Thursday, August 25, 2011

Maritime Museum Lingang -China

Two light roof shells, facing each other and overlapping, that in the broadest sense evoke in the observer the idea of a maritime shape and an analogy to a sail, create the identity-forming landmark of the Museum that is so decisive for the overall character of the complex. The large, hall-like space below this roof construction is intended for the exhibition of large, ancient ships that have been assessed as being valuable to cultural history. Here they will be made accessible to the general public.
The entwined "sails" stand freely on a pedestal in which all the functions of the Museum are accommodated. Spacious open staircases are inviting places to linger and bear an immediate relation to the landscaped open spaces.
For the maritime-type roof the constructional principle of shells are adopted. The sail-shaped, triangular shells will be formed from a section of the surface of a sphere. They will be supported on their lower corners and on the diagonal sides of the sails where the edges meet each other at the same level.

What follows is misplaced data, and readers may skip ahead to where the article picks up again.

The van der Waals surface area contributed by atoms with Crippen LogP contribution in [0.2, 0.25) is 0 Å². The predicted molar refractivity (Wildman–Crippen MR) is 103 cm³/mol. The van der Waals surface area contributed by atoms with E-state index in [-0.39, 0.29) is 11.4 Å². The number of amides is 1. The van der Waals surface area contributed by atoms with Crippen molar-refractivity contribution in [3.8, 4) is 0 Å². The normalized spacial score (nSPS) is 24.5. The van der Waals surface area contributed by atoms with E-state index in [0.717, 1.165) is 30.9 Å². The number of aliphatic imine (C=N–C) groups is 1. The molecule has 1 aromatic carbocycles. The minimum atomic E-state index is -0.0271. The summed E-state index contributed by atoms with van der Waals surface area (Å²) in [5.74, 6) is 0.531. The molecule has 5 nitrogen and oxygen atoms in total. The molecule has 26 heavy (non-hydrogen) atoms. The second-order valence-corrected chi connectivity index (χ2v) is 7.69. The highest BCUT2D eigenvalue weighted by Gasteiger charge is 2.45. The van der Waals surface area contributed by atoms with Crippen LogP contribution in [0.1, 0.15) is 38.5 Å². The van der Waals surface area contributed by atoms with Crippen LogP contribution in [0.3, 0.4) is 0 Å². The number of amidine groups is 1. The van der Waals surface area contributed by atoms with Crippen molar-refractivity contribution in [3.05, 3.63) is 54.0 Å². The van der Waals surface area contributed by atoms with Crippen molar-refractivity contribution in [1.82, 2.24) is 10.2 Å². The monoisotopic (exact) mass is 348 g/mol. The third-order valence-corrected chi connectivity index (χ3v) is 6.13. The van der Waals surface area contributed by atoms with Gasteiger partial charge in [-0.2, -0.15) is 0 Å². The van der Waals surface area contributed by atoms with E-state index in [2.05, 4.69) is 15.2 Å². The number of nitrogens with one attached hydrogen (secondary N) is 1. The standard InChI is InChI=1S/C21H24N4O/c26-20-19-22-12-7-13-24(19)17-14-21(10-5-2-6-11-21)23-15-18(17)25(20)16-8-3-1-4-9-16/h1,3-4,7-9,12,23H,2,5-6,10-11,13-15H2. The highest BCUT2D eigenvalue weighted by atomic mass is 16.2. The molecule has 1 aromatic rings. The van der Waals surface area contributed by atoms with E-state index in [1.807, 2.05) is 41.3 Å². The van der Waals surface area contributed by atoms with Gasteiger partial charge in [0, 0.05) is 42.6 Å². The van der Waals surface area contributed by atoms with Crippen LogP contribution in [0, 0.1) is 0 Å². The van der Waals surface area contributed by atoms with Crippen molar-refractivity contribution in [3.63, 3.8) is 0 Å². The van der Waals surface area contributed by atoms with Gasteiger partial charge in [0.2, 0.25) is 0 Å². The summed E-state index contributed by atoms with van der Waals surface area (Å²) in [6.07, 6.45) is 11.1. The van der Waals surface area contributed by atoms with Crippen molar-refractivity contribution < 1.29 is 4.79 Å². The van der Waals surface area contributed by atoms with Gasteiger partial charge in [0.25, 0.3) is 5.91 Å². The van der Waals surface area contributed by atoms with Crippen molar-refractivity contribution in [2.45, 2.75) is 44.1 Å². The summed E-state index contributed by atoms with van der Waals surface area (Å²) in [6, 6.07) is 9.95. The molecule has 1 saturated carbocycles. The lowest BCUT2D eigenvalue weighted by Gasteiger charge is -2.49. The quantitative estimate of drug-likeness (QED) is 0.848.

Thanks to the chosen spherical geometry the shell can be produced innovatively and at the same time economically. It is proposed to make the surface out of fibreglass reinforced plastic (GRP), prefabricated sandwich elements as used in shipbuilding and aircraft construc-tion. In doing so web structures will be inserted between the two GRP coating layers in order to create the effective static depth. A particular attraction could be the partial translucency that lights up the structure from inside, particularly at night. In order to reveal the inner transfer of forces in the shell, it is possible to divide up the individual segments using the stress trajectories. The later joints would then be translucent and the forces transfer would be visible at night like leaf veins on the shell.

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